Hyper and Hypo

By Simon Kewin

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Be careful with hyper- and hypo-.

These two prefixes are easily confused as they sound so similar but they have, in fact, more-or-less opposite meanings.

Hyper- means over, excessive, more than normal, as in such words as hyperbole (extravagant and obvious exaggeration) and hyperactive (abnormally or pathologically active). The prefix derives from the Greek word hyper, meaning simply over.

Hypo-, on the other hand, means under, defective or inadequate, as in such words as hypodermic (under the skin) or hypoallergenic (specially formulated to minimize the risk of an allergic reaction). This, too, derives from the Greek : hypo, meaning under.

These prefixes are often used in a medical context, and confusion can arise because different conditions can have such similar sounding names. For example, hyperthyroidism (the over-production of thyroid hormones) doesn’t sound too different to hypothyroidism (the under-production of these hormones). Similarly, hypertension refers to high blood pressure whereas hypotension means the opposite : low blood pressure. Hyperglycaemia refers to abnormally high blood-sugar levels whilst hypoglycaemia means abnormally low levels, and so forth.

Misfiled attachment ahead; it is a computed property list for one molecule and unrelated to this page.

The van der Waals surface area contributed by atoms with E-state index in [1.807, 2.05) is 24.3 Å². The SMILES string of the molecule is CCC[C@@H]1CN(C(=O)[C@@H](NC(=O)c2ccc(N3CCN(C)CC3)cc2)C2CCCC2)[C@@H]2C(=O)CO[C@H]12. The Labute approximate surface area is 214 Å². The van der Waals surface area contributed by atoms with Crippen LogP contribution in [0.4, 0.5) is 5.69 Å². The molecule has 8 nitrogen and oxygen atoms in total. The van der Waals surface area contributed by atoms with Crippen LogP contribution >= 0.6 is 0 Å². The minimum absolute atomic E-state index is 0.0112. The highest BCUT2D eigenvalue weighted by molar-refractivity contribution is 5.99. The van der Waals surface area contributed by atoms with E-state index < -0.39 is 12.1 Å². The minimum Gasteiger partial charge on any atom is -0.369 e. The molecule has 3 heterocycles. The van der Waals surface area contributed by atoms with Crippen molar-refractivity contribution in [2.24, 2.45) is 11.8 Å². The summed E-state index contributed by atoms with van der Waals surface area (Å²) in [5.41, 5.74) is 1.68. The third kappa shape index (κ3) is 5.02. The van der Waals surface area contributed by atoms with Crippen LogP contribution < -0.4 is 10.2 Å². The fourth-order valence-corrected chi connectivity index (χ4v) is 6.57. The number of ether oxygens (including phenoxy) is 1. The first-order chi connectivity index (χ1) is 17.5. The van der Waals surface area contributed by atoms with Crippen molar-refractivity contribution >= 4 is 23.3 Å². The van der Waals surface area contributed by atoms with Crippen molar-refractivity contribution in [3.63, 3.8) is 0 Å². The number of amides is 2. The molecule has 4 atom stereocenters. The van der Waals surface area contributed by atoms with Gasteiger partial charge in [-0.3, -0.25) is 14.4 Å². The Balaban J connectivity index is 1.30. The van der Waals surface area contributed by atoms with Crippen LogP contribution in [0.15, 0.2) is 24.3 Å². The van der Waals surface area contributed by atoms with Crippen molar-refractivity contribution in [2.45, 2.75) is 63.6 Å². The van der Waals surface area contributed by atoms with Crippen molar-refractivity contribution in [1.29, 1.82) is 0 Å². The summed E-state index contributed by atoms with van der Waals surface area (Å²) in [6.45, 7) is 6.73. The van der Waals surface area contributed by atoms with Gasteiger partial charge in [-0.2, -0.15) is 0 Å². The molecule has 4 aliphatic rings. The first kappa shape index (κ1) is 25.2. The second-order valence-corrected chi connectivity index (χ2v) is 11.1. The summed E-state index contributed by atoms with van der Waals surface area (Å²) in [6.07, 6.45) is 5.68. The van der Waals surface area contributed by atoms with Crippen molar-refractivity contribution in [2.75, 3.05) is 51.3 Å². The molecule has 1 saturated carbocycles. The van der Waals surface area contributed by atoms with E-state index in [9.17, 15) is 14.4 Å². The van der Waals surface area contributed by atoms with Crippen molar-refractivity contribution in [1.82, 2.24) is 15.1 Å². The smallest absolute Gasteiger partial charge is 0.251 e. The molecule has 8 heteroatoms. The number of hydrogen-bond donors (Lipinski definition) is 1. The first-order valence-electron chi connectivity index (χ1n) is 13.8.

In whatever context you’re using hyper- and hypo- words, it makes sense to be very clear about which prefix is the correct one to use.

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3 Responses to “Hyper and Hypo”

  • Andrew Toynbee

    Wouldn’t it make a great sci-fi comedy story if a programmer ordered his ship into hypo-space…and it took him there!
    What would it look like?

  • Simon Kewin


    Nice idea! Would hypospace be any different from subspace I wonder?

  • Sean

    Hypomania, meaning below mania but above normal everyday levels of well-being (hypo relative to mania, hyper relative to the norm), often results in hyperactivity and hypersexuality.

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